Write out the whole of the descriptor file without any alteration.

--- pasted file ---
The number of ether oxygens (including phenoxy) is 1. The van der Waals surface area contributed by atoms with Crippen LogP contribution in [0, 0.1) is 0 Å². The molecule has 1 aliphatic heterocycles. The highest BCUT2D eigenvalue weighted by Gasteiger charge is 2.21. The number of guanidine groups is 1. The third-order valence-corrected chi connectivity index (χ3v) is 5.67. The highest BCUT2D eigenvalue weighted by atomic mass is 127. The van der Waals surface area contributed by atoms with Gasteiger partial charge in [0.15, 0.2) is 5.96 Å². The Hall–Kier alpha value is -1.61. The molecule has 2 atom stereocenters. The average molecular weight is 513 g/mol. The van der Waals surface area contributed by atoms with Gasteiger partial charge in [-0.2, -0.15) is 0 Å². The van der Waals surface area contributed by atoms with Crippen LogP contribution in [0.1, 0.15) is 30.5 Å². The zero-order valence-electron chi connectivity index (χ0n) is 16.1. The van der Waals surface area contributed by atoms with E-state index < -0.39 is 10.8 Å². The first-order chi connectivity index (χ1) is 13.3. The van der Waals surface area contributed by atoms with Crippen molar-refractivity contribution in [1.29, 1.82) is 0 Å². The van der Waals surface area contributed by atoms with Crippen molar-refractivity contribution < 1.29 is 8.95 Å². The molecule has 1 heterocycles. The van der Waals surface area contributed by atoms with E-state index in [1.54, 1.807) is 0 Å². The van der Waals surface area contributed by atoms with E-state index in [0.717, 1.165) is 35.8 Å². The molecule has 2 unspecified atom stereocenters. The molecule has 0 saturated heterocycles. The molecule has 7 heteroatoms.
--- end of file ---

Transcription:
The number of ether oxygens (including phenoxy) is 1. The van der Waals surface area contributed by atoms with Crippen LogP contribution in [0, 0.1) is 0 Å². The molecule has 1 aliphatic heterocycles. The highest BCUT2D eigenvalue weighted by Gasteiger charge is 2.21. The number of guanidine groups is 1. The third-order valence-corrected chi connectivity index (χ3v) is 5.67. The highest BCUT2D eigenvalue weighted by atomic mass is 127. The van der Waals surface area contributed by atoms with Gasteiger partial charge in [0.15, 0.2) is 5.96 Å². The Hall–Kier alpha value is -1.61. The molecule has 2 atom stereocenters. The average molecular weight is 513 g/mol. The van der Waals surface area contributed by atoms with Gasteiger partial charge in [-0.2, -0.15) is 0 Å². The van der Waals surface area contributed by atoms with Crippen LogP contribution in [0.1, 0.15) is 30.5 Å². The zero-order valence-electron chi connectivity index (χ0n) is 16.1. The van der Waals surface area contributed by atoms with E-state index < -0.39 is 10.8 Å². The first-order chi connectivity index (χ1) is 13.3. The van der Waals surface area contributed by atoms with Crippen molar-refractivity contribution in [1.29, 1.82) is 0 Å². The van der Waals surface area contributed by atoms with Crippen molar-refractivity contribution < 1.29 is 8.95 Å². The molecule has 1 heterocycles. The van der Waals surface area contributed by atoms with E-state index in [1.54, 1.807) is 0 Å². The van der Waals surface area contributed by atoms with E-state index in [0.717, 1.165) is 35.8 Å². The molecule has 2 unspecified atom stereocenters. The molecule has 0 saturated heterocycles. The molecule has 7 heteroatoms.